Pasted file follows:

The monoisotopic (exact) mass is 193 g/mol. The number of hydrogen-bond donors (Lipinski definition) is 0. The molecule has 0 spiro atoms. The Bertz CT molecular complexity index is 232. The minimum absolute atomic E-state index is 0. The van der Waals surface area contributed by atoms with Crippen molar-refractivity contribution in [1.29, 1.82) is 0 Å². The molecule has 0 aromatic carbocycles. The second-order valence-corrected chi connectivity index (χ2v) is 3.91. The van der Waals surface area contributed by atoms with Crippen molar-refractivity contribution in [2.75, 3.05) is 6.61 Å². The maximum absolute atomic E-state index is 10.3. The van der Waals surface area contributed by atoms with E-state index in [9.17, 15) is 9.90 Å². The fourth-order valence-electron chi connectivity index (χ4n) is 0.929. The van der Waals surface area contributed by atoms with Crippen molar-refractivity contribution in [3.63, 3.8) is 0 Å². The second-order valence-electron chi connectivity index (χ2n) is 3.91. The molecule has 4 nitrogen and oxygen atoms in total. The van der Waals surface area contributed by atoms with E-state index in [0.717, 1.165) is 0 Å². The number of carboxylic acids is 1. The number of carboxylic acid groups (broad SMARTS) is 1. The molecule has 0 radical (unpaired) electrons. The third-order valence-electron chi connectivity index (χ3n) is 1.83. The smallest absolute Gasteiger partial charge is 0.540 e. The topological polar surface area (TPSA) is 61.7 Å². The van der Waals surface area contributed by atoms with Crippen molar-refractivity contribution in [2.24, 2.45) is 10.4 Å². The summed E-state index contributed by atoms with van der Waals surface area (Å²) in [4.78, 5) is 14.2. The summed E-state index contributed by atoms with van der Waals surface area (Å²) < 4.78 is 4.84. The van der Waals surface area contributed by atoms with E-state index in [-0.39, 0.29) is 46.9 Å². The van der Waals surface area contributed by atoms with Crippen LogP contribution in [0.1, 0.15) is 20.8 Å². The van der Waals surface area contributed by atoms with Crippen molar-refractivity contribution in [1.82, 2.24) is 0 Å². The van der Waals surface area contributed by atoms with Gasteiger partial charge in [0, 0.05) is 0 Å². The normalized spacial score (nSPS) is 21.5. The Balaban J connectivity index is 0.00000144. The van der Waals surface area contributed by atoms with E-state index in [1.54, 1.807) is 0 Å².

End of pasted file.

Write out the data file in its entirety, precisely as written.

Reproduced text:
The monoisotopic (exact) mass is 193 g/mol. The number of hydrogen-bond donors (Lipinski definition) is 0. The molecule has 0 spiro atoms. The Bertz CT molecular complexity index is 232. The minimum absolute atomic E-state index is 0. The van der Waals surface area contributed by atoms with Crippen molar-refractivity contribution in [1.29, 1.82) is 0 Å². The molecule has 0 aromatic carbocycles. The second-order valence-corrected chi connectivity index (χ2v) is 3.91. The van der Waals surface area contributed by atoms with Crippen molar-refractivity contribution in [2.75, 3.05) is 6.61 Å². The maximum absolute atomic E-state index is 10.3. The van der Waals surface area contributed by atoms with E-state index in [9.17, 15) is 9.90 Å². The fourth-order valence-electron chi connectivity index (χ4n) is 0.929. The van der Waals surface area contributed by atoms with Crippen molar-refractivity contribution in [3.63, 3.8) is 0 Å². The second-order valence-electron chi connectivity index (χ2n) is 3.91. The molecule has 4 nitrogen and oxygen atoms in total. The van der Waals surface area contributed by atoms with E-state index in [0.717, 1.165) is 0 Å². The number of carboxylic acids is 1. The number of carboxylic acid groups (broad SMARTS) is 1. The molecule has 0 radical (unpaired) electrons. The third-order valence-electron chi connectivity index (χ3n) is 1.83. The smallest absolute Gasteiger partial charge is 0.540 e. The topological polar surface area (TPSA) is 61.7 Å². The van der Waals surface area contributed by atoms with Crippen molar-refractivity contribution in [2.24, 2.45) is 10.4 Å². The summed E-state index contributed by atoms with van der Waals surface area (Å²) in [4.78, 5) is 14.2. The summed E-state index contributed by atoms with van der Waals surface area (Å²) < 4.78 is 4.84. The van der Waals surface area contributed by atoms with E-state index in [-0.39, 0.29) is 46.9 Å². The van der Waals surface area contributed by atoms with Crippen LogP contribution in [0.1, 0.15) is 20.8 Å². The van der Waals surface area contributed by atoms with Crippen molar-refractivity contribution in [1.82, 2.24) is 0 Å². The van der Waals surface area contributed by atoms with Gasteiger partial charge in [0, 0.05) is 0 Å². The normalized spacial score (nSPS) is 21.5. The Balaban J connectivity index is 0.00000144. The van der Waals surface area contributed by atoms with E-state index in [1.54, 1.807) is 0 Å².